By Paul’s telling of it, sin is sin. He lumps the obvious together with the less obvious. Rage and sexual dysfunction. Drunkenness and unforgiveness. Lying gets in pretty much every list. None of it is good for the soul. None of it fits through Heaven’s door.
The funny thing about sin is how it can lure us into thinking ours isn’t so bad. Most of us who sit in church have mastered the big ones. Not all of us, obviously, but most of us don’t smoke, chew or dance with the girls who do. We grew out of getting drunk. We don’t kill or steal.
What, then, are the sins of our generation? The quiet, insidious ones that sneak up on us and steal our joy? I asked my friends on Facebook what they’d place on a 21st-century sin list and these are their responses:
1. Entitlement. Another generation might have called it greed. One of my friends wisely noted that a sense of entitlement actually disables our ability to connect with others, perhaps because it fosters a spirit of competition (which kills community). We condition ourselves to weigh everything and everyone against some unattainable ideal or against what we think we deserve. I deserve what you have or I deserve more or you deserve less.
2. Fear. Related to this one is shame and unforgiveness, both of which are generated out of a spirit of fear. Shame is “in” these days (google it), so we’re finally calling out this base emotion that keeps us trapped in immaturity. It refuses to acknowledge that the One who lives in me is greater than the one who lives in the world. It also causes me to practice a self-protective posture. A self-protective (read “fearful”) crouch is fundamentally opposed to the personality of Jesus.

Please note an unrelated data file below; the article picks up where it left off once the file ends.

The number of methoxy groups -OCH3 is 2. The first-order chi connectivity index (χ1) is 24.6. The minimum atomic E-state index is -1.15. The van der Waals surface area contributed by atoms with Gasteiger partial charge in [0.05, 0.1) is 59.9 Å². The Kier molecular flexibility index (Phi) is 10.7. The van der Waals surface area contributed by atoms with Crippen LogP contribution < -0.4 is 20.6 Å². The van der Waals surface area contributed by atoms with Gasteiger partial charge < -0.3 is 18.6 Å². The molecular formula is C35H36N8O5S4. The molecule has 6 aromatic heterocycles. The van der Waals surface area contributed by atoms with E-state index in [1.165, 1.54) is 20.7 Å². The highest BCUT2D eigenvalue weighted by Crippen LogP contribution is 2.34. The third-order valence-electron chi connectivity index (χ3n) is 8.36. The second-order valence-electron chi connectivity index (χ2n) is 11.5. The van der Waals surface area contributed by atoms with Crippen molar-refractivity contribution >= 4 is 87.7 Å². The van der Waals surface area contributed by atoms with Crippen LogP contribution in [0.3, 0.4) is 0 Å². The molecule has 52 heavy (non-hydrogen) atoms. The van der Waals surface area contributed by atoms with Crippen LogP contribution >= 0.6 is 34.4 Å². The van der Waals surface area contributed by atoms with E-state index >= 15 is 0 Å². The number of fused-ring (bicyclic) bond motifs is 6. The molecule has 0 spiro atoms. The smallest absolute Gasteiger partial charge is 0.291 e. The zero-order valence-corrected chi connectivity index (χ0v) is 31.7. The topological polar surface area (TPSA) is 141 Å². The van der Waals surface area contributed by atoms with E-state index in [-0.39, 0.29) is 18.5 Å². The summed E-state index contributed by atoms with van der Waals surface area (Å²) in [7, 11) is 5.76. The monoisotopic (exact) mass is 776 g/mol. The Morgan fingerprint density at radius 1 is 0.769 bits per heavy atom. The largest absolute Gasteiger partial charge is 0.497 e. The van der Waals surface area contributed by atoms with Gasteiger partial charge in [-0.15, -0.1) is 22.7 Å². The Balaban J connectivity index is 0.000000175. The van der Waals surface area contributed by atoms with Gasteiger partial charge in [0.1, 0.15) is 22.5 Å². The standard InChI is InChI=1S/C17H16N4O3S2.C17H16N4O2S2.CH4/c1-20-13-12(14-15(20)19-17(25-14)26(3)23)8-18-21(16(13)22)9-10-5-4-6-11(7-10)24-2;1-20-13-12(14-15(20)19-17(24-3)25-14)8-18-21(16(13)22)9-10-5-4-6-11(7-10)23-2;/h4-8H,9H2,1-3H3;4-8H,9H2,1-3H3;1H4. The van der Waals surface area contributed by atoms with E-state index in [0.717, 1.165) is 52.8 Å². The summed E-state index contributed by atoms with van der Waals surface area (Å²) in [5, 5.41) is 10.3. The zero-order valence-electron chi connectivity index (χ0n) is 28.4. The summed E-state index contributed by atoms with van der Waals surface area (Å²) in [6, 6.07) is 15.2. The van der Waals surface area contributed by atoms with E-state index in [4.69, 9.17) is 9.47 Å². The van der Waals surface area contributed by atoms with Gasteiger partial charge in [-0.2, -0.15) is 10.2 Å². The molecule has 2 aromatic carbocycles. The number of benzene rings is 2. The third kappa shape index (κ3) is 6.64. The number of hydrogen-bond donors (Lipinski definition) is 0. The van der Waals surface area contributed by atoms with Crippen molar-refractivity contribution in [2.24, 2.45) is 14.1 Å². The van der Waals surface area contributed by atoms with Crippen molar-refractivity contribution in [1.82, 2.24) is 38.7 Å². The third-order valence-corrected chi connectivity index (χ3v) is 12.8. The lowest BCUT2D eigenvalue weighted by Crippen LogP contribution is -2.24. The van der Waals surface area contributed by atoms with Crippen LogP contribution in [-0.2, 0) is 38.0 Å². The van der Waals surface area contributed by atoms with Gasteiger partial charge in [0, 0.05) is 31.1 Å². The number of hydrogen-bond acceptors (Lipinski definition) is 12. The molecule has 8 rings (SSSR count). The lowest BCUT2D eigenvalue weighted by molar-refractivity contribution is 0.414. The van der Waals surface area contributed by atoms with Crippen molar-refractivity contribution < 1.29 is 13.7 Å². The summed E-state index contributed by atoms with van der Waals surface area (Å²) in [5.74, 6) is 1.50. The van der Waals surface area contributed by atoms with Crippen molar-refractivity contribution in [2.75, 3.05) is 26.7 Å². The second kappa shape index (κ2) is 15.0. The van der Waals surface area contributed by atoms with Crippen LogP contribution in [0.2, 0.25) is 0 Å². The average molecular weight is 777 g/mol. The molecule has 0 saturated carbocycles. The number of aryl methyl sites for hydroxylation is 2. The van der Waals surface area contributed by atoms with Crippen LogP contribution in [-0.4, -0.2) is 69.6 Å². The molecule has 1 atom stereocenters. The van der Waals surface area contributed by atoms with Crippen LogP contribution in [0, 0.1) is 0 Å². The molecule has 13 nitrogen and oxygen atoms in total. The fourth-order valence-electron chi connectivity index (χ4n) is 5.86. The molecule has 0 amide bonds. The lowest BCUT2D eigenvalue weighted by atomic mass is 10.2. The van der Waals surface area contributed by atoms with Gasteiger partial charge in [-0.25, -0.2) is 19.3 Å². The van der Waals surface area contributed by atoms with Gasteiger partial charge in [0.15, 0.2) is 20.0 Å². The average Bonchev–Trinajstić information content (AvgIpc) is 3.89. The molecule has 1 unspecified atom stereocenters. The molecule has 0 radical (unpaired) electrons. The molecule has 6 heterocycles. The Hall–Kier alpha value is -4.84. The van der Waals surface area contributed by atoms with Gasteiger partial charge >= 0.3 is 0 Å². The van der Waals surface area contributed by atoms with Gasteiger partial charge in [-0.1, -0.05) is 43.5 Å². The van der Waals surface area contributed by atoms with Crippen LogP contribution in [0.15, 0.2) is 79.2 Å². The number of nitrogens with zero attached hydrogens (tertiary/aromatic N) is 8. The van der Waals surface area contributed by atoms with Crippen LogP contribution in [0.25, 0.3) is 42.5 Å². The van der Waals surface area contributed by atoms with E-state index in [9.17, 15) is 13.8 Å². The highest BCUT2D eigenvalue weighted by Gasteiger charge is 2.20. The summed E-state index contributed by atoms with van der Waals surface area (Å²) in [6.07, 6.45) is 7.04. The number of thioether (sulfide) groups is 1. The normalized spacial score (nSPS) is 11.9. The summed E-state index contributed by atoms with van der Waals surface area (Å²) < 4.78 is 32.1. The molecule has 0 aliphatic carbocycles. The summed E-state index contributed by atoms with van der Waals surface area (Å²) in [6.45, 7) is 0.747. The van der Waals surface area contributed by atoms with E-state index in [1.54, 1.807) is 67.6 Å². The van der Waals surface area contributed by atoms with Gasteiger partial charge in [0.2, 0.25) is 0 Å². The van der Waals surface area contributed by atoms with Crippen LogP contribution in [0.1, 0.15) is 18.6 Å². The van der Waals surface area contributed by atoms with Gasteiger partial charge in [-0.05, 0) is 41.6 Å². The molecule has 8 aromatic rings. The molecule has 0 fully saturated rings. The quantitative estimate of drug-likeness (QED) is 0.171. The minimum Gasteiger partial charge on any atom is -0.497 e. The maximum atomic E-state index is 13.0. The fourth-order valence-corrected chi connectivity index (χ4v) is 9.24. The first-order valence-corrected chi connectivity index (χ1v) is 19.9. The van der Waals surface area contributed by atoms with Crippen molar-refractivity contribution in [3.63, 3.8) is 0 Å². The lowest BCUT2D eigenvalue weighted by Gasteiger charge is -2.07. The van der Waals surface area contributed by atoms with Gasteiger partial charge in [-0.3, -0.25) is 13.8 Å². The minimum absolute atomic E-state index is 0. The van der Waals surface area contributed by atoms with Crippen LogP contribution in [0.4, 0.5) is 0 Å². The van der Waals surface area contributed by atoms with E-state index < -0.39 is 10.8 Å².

3. Jealousy. One of my Facebook friends also mentioned “professional jealousy,” which is an insightful twist on a very biblical sin (“What causes quarrels and what causes fights among you? Is it not this, that your passions are at war within you?” –James 4:1). We wouldn’t think as adults of voicing our jealousy over a friend’s car, raise or more functional spouse. But we won’t think twice about subtly sabotaging successful co-workers. Subtlety in this context is another term for passive aggression, which I personally consider to be among the most evil of community-destroying behaviors.
4. Anonymous anger. Yet another version of passive aggression, this one often manifests itself online (an addiction to being online gets an honorable mention here as a valid 21st-century sin). The heart beneath anonymous anger—the kind that shows up in traffic, in the comment sections of news sites, in gossip, in tweets about people we don’t personally know—reveals a lack of compassion. This is a heart sickness that comes back to bite us. Paul says as much. “If you bite and devour one another, watch out that you are not consumed by one another” (Galatians 5:15).
5. Passivity/sloth. The other end of active anger is emotional disconnection. This one will sneak up on us from behind. Over-stimulated by so much aggressiveness and so many words, we find ourselves disappearing into binge-sessions of NCIS (preaching to myself here) or worse yet, reality TV (where we can feel better about ourselves because at least we’re not them).
6. Instant gratification. Trolling website after website, gathering pictures of stuff on our Pinterest pages, which we then become impatient to own or make. No boundaries. No patience.
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SOURCE: Church Leader, Carolyn Moore